Things are starting to warm up now. I’ve successfully booted Plus Too as far as the Happy Mac startup icon! It’s not booting all the way into the Finder yet, but most of the tricky business with the IWM, floppy, and disk encoding schemes has been proven to work. Hooray!
If you can tolerate some shakey-cam video, here’s a movie that demonstrates Plus Too’s current capabilities. It shows booting to the question-mark disk screen, moving the mouse, inserting a blank disk, ejecting a disk, inserting a fragment of a System 3.3 startup disk, and the Happy Mac.
I’ve divided all of Plus Too’s disk-related functions into three parts: IWM, drive, and disk. The IWM is the floppy disk controller chip in the classic Macintosh, and my model of the IWM is finished and working. The Plus Too drive model replicates the brains of a 3.5 inch Sony floppy drive, which has sixteen 1-bit status and control registers. The drive model is mostly done, but there are still a few functions related to disk swapping and disk writing that are incomplete. The disk model replicates the GCR encoded data format of a 3.5 inch Macintosh disk, and is where more work is needed in order to boot to the Finder.
Plus Too is intended to load 400K/800K disk images from an SD card, perform on-the-fly GCR encoding for each sector, and pass the result to the drive model and IWM. That part isn’t working yet, so I took some shortcuts in the test shown in the video. The GCR encoding was done offline with a Windows PC, using a custom program I wrote. Then five sectors of the encoded data were stored in a block ROM inside the FPGA itself. Five sectors isn’t much, but it’s all I had space for, and it’s enough for the Mac to recognize a boot disk and show the Happy Mac icon. Testing the boot sequence this way enabled me to confirm that the GCR encoding algorithm is correct, and that the IWM and drive models are working, even before the SD card interface and on-the-fly encoding module is ready.
The next logical step is to implement an SD card reader interface, so I can load encoded data from the card instead of from the limited FPGA memory. Once that’s done, I should be able to boot all the way to a working Finder. For a read-only system I technically don’t need to do any more than that, but doing the encoding on the fly instead of with an offline tool would be much nicer. To support disk writes, on-the-fly encoding (and decoding) will be a necessity. The encoding and decoding algorithm is somewhat complex, and I’m unsure whether to attempt to design a Verilog state machine to do it, or incorporate a simple microcontroller core (maybe even Tiny CPU) and do it with a conventional program instead.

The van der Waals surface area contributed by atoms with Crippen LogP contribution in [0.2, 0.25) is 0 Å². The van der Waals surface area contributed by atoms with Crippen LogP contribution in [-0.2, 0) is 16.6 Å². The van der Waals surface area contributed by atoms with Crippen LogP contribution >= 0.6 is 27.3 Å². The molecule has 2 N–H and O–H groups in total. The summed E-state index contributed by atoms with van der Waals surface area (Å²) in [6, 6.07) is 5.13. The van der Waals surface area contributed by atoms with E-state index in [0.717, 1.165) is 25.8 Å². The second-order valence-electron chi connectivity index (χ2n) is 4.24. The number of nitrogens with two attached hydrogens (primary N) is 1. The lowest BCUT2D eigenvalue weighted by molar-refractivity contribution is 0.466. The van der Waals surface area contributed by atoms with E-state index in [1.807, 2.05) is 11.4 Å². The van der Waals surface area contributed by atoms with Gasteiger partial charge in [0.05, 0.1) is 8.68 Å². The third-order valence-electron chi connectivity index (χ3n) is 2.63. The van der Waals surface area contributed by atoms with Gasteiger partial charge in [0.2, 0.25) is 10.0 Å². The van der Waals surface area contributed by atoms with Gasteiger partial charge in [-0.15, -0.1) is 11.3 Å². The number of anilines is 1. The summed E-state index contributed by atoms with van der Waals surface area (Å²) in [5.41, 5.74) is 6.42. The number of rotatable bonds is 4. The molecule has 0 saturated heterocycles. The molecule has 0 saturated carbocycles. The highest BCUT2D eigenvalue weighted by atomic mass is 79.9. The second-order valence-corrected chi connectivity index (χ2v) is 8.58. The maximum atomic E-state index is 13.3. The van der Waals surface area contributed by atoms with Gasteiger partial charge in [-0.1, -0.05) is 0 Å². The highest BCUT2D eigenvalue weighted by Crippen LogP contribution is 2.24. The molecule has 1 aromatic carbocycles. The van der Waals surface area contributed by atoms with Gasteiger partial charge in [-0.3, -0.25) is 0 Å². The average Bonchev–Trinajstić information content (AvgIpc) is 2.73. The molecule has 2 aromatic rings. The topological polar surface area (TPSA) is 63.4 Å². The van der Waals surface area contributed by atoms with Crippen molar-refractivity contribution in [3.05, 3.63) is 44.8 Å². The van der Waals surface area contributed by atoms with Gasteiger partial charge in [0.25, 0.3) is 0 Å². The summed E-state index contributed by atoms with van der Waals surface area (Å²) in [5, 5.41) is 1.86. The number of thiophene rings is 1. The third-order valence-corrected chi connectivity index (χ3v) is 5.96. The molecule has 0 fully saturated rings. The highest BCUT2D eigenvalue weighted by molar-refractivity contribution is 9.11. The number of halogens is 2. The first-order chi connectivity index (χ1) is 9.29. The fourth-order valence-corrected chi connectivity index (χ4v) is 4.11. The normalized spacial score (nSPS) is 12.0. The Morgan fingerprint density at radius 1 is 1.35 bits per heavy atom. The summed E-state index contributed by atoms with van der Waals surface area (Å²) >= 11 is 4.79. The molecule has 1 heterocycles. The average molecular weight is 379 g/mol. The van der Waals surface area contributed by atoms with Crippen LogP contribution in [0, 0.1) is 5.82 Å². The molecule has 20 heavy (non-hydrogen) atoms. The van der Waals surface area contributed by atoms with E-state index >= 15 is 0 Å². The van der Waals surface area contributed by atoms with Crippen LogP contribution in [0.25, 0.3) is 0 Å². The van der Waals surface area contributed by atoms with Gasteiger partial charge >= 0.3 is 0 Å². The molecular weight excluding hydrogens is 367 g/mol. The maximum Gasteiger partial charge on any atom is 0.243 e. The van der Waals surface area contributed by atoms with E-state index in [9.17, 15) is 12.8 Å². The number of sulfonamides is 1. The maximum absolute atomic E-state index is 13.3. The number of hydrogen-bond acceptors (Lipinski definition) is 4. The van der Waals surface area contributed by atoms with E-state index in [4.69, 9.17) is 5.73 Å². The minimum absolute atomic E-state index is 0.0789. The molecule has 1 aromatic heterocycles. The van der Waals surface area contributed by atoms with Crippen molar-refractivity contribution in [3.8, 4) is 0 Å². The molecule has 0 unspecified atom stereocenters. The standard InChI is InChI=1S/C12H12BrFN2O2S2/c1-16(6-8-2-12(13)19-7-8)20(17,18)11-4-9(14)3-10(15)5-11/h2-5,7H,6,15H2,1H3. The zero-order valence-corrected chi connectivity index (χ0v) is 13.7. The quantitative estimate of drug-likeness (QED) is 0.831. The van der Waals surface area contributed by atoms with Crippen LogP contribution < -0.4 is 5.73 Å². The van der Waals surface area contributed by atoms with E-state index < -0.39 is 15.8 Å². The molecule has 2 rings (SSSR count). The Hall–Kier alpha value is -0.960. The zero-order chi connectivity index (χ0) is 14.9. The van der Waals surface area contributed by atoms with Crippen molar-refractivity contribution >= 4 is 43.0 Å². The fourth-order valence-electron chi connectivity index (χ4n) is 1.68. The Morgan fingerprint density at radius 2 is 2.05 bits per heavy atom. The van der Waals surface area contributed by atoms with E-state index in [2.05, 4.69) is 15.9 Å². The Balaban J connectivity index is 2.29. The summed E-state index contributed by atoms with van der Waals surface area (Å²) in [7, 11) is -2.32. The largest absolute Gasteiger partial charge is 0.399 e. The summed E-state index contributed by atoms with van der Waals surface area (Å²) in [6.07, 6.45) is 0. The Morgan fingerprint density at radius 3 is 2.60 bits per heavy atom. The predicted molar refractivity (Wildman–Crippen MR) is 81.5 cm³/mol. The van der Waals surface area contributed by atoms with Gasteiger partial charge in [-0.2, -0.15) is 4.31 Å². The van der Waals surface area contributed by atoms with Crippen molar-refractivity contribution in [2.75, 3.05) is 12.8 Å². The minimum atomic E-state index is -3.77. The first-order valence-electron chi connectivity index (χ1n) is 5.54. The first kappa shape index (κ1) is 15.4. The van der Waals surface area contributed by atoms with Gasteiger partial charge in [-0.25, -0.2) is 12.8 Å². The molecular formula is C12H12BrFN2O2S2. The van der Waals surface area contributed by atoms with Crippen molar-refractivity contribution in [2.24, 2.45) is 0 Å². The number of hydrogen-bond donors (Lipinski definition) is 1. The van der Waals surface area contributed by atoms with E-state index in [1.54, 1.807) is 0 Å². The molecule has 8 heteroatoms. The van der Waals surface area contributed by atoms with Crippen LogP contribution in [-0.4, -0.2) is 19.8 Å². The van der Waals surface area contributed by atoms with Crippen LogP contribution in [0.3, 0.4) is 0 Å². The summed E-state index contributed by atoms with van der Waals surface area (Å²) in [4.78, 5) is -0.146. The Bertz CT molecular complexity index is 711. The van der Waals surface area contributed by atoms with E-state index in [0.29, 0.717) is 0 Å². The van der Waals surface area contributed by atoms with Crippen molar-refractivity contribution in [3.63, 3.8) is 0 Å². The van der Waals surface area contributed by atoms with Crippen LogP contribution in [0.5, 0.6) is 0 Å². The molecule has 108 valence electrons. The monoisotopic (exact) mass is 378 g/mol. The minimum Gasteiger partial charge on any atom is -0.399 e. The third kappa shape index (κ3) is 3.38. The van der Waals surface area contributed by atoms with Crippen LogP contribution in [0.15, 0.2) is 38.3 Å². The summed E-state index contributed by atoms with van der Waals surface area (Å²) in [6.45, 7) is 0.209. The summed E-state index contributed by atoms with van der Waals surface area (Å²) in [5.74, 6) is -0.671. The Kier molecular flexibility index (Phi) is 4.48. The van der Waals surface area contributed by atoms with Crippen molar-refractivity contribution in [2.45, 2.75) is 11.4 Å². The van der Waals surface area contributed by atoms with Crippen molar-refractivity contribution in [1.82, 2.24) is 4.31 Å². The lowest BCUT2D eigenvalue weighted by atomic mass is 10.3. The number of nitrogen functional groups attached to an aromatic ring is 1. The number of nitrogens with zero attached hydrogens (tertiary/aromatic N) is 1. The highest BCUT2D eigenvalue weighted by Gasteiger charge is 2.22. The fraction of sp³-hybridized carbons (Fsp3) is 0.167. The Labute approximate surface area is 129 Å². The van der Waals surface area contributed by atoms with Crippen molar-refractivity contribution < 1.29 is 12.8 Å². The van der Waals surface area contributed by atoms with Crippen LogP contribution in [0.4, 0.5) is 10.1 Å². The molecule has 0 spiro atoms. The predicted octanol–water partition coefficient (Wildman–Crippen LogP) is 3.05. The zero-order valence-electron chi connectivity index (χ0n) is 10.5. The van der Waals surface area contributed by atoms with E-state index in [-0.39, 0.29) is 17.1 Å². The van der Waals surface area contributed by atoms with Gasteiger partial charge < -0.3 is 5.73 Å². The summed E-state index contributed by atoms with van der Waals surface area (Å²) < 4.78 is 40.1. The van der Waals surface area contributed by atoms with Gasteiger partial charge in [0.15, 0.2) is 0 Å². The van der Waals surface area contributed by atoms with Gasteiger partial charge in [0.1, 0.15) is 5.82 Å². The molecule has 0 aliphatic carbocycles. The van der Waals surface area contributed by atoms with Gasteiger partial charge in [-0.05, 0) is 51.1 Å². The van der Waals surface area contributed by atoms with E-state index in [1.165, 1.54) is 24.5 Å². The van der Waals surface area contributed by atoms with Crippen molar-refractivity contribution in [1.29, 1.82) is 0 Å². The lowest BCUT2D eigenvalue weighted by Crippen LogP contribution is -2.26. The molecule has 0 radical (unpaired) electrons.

There are all kinds of timing problems and glitches hiding just beneath the surface, and I’m worried. Every now and then I’ll make a change that causes Plus Too to exhibit broken behavior or fail to boot, even some innocuous change that definitely doesn’t affect the logic. Just today I made a change that caused an unexplained boot failure, and in the latest version I get random mouse droppings when the mouse is in a certain area of the screen.
Usually if I rearrange some modules or make some other superficial change, the problem will disappear, but that’s a very scary situation. There’s no doubt I need to master the Altera timing constraints editor to sort it all out, but my earlier attempts to make sense of it were dismal failures. Unfortunately, it doesn’t seem to be possible to translate a statement like “external signals D15-D0 must be valid no more than 50ns after the clock edge” into a simple constraint that I can enter somewhere. The whole system seems geared toward me writing custom Tcl scripts, which so far I’ve refused to do. Reading through the documentation, my eyes quickly glaze over and I wonder again why this all has to be so complicated.
A few concerns remain in the drive subsystem as well. With my current test setup, I always return the same five sectors of data, regardless of what track or side is actually being accessed. It’s possible there’s some hidden complexity there that I’ll need to address, or that I’ll incorrectly map disk image data to the wrong sectors, or that the method I’m using to determine what track and sector is being accessed isn’t even valid. This is a fairly small detail, though, and I’m optimistic I’ll be able to extend the current model to support all tracks and sides without major problems.Read 7 comments and join the conversation